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Bees are often thought of as yellow and black striped insects that live in hives and produce honey. However, Australia's abundant native bees are incredibly diverse in their appearance and habits. Some are yellow and black but others have blue stripes, are iridescent green or wasp-like. Some are social but most are solitary. Some do build nests with wax but others use silk or plant material, burrow in soil or use holes in wood and even gumnuts!
A Guide to Native Bees of Australia provides a detailed introduction to the estimated 2000 species of Australian bees. Illustrated with stunning photographs, it describes the form and function of bees, their life-cycle stages, nest architecture, sociality and relationships with plants. It also contains systematic accounts of the five families and 58 genera of Australian bees. Photomicrographs of morphological characters and identification keys allow identification of bees to genus level. Natural history enthusiasts, professional and amateur entomologists and beekeepers will find this an essential guide.
Part I: Overview of bees and their biology
- What is a bee?
- Form and function
- Origin and evolution of bees
- Australian bee fauna
- Importance of native bees
- Bee life-cycle
- Sexing bees
- About males and mating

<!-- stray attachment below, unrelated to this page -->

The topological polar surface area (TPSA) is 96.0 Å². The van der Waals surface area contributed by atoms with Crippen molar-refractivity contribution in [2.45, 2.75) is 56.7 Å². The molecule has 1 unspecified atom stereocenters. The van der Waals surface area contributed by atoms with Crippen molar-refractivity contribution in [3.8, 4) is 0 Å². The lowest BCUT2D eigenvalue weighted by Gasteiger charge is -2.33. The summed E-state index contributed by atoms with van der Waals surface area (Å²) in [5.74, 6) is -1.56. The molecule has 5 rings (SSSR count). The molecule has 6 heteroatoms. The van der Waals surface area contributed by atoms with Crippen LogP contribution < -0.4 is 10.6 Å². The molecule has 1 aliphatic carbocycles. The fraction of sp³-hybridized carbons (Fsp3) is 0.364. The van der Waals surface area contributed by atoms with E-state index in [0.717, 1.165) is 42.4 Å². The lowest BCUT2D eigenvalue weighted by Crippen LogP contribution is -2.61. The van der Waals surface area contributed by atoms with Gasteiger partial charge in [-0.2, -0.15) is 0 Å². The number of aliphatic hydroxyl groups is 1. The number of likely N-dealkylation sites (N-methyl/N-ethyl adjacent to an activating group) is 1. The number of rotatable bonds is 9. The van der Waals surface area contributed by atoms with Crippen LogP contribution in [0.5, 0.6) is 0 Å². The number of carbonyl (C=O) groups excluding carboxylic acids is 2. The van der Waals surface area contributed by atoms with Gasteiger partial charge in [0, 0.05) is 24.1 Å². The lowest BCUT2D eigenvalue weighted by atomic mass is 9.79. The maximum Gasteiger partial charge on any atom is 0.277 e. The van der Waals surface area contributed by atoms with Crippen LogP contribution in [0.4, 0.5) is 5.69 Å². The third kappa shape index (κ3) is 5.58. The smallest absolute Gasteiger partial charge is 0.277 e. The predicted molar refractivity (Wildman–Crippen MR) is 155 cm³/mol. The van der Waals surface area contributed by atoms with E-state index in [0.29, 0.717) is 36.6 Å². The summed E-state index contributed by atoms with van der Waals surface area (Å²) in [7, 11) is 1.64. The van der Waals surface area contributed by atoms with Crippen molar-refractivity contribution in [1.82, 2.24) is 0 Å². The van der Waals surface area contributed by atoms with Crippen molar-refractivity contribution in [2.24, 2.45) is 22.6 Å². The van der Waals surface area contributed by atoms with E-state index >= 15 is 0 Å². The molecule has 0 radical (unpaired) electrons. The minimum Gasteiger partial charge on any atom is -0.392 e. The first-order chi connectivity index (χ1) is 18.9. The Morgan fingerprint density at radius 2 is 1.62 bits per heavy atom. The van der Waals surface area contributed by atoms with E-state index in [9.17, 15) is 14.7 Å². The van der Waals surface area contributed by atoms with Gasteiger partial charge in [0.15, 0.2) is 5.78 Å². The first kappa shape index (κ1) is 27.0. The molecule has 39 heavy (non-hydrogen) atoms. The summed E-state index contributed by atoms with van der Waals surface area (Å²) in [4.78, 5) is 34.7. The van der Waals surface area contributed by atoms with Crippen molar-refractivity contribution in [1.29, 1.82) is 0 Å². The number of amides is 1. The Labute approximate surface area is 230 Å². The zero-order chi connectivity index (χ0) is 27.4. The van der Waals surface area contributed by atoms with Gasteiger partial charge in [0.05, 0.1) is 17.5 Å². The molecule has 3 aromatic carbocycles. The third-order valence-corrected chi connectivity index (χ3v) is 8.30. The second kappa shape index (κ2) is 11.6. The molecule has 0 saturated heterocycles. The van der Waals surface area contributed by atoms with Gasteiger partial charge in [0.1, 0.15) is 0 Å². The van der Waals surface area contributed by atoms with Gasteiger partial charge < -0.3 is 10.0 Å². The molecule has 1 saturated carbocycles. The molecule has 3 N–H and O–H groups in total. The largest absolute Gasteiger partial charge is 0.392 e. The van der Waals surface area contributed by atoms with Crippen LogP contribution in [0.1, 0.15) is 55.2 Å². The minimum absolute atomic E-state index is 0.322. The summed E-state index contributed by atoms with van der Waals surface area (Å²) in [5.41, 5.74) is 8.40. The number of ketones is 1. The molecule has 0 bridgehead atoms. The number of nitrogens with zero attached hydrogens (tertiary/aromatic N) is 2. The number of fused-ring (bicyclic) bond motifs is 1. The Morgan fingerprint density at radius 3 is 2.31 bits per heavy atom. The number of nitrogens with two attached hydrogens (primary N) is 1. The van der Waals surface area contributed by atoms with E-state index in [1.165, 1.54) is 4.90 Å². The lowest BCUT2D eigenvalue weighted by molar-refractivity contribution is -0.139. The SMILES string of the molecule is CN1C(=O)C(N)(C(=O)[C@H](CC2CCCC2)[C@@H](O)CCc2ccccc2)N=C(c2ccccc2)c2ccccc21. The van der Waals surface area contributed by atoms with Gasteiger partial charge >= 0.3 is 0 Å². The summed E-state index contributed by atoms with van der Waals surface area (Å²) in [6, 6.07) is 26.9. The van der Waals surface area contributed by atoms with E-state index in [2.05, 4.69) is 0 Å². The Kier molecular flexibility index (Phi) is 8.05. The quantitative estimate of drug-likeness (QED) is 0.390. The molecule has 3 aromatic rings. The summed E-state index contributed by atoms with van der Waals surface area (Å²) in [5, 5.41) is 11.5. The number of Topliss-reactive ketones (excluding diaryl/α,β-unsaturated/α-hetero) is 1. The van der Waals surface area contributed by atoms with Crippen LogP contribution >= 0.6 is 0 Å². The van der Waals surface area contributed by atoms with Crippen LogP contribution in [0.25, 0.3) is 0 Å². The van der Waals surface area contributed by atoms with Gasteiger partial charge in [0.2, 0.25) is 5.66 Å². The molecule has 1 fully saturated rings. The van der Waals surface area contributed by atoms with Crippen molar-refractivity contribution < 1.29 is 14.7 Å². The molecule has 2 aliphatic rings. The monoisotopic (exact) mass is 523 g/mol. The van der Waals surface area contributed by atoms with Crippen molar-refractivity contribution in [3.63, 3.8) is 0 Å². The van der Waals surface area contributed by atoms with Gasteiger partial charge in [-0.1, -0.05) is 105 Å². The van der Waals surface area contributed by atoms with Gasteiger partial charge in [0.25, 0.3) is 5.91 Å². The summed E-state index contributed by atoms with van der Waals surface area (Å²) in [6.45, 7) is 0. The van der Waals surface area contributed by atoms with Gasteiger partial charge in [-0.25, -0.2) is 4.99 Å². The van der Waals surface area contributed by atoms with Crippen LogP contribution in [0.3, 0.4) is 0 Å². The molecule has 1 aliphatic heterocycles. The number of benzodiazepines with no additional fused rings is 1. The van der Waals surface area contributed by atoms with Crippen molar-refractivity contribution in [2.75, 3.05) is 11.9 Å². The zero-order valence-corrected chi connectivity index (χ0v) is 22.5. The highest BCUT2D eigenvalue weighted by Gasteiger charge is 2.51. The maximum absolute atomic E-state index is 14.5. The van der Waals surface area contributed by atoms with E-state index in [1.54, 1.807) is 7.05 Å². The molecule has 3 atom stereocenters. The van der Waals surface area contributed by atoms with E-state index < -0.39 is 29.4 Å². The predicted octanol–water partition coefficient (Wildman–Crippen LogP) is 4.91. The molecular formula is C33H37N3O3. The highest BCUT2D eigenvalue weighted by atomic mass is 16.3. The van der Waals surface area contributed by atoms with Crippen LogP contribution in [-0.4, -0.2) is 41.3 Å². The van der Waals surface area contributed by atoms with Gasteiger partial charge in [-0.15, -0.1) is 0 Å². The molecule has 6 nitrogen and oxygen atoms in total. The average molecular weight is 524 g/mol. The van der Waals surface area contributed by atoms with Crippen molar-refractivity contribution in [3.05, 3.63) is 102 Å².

- Bees’ glandular products
- Size range
- Colour patterns, mimicry and crypsis
- Nests and nesting behaviour
- Cuckoo bees
- Flower visitation and feeding
- Seasonality and flight times
- Associated organisms
- Conservation of bees
- Historical account
- Collecting and preserving bees
- Encouraging native bees in the garden
Part II: Identification of bees
- Identifying bees
- Is it a bee?
- Native bee or honeybee?
- Regarding names: scientific versus common
- Identification of Australian bees to family
- Family Colletidae
- Family Stenotritidae
- Family Halictidae
- Family Megachilidae
- Family Apidae
- Bees introduced to Australia
Dr Terry Houston has studied Australian native bees for more than 50 years, both in the field and in state museum collections. He served as Curator of Insects at the Western Australian Museum in Perth for 34 years and, although retired, he continues his bee research there in an honorary capacity.